4 Ways to Make Sure Your Students Feel Their Degrees Are Worth the Cost (Part One)

This is the first part in the Ed News Daily series, 4 Ways to Make Sure Your Students Feel Their Degrees Are Worth the Cost

In a recent Gallup poll, only 38 percent of recent college grads said their educations were worth the cost of tuition.

Those who graduated between 2006 and 2015 were the least satisfied, and the more expensive the school, the lower the satisfaction rate.

This cynicism is not without cause. Tuition has risen faster than most people can manage. In the 2015-2016 academic year, the average cost of tuition and fees at public, four-year colleges and universities stood at $9,410. That’s quite a steep increase from 1971, when the same education cost less than $500. Add books and housing into the equation, along with the fact that most students don’t graduate on time, and the final tally would make even a university president cringe.

When people look at a price tag like that, they don’t see value — they see debt. Goldman Sachs researchers found that in 2010, it took the typical college graduate eight years to pay off a bachelor’s degree, and that number is projected to continue rising. If you’re going to pay for something well into your 30s, you want to make sure it’s worth it.

Colleges and universities haven’t felt pressure to prove their worth just from students and parents who foot the bills. Even the White House has called for more transparency on student outcomes to help consumers of higher education make better decisions. Schools can do four things to both communicate their value to current and potential students and to ensure that the educations they offer live up to current expectations:

1. Integrate career readiness throughout the student life cycle.

Among recent college graduates, the unemployment rate is a staggering 7.5 percent, while the rate for experienced degree holders is only 5 percent.

We often hear debate over higher education’s main purpose: Is it meant to offer a broader education or professional training? Many faculty members believe it’s not their roles to train students for jobs, but higher education is not a single-purpose pursuit. It can serve as a source of broader education and professional training.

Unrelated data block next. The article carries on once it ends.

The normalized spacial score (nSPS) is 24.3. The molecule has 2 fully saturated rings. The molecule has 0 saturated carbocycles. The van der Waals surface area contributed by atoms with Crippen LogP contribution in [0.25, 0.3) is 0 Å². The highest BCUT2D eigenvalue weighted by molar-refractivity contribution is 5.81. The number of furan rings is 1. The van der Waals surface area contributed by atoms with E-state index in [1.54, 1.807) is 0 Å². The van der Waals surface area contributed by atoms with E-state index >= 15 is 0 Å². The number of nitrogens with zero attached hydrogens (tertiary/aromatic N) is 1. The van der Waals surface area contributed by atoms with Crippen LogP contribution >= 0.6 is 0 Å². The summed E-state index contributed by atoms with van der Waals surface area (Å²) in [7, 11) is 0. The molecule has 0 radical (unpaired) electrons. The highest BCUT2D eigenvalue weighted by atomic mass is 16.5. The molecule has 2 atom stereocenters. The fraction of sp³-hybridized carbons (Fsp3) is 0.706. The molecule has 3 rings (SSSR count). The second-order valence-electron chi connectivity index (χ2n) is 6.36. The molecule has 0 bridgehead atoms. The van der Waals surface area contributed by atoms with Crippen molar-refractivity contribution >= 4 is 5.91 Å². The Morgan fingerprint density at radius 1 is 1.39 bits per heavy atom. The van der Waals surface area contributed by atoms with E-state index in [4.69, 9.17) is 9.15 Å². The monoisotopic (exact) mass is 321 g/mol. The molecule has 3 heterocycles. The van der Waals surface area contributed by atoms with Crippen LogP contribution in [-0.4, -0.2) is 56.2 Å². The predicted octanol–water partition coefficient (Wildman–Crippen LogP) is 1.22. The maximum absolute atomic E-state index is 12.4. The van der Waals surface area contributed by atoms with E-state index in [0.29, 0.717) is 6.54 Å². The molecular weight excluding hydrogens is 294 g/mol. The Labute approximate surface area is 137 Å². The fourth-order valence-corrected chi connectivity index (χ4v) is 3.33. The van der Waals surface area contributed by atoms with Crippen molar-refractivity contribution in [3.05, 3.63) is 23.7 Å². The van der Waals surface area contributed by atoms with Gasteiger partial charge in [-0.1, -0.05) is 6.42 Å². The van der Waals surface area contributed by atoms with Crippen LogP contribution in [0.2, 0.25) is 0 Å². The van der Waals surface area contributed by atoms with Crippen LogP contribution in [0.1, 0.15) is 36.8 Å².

Plus, with the challenges that recent graduates face, you’ll have an easier time convincing potential students that higher education is worth its price if you can set them up for successful careers after graduation.

This preparation needs to begin during enrollment and follow students’ progress until they transition from graduation into the workplace or graduate school. As they begin their journeys, have direct conversations with them about career planning. Get them thinking about what they want to do after school, and help them explore possible options they may not be aware of.

As they progress, include professional skills as part of their education. Some degree programs, such as business majors, already teach skills such as presentation crafting. But even your liberal arts students should be taught nonacademic skills like interdisciplinary collaboration, professional communication, and other common capabilities required in many fields.

Schools should also facilitate concrete experiences through jobs and internships. Once again, a student from any discipline can benefit from experiencing a real workplace, even if it’s not within his target industry.

study conducted by Gallup and Purdue University found that 71 percent of recent graduates who had real-world jobs or internship opportunities in college are now working full-time. Of those who didn’t, only 56 percent are employed full-time.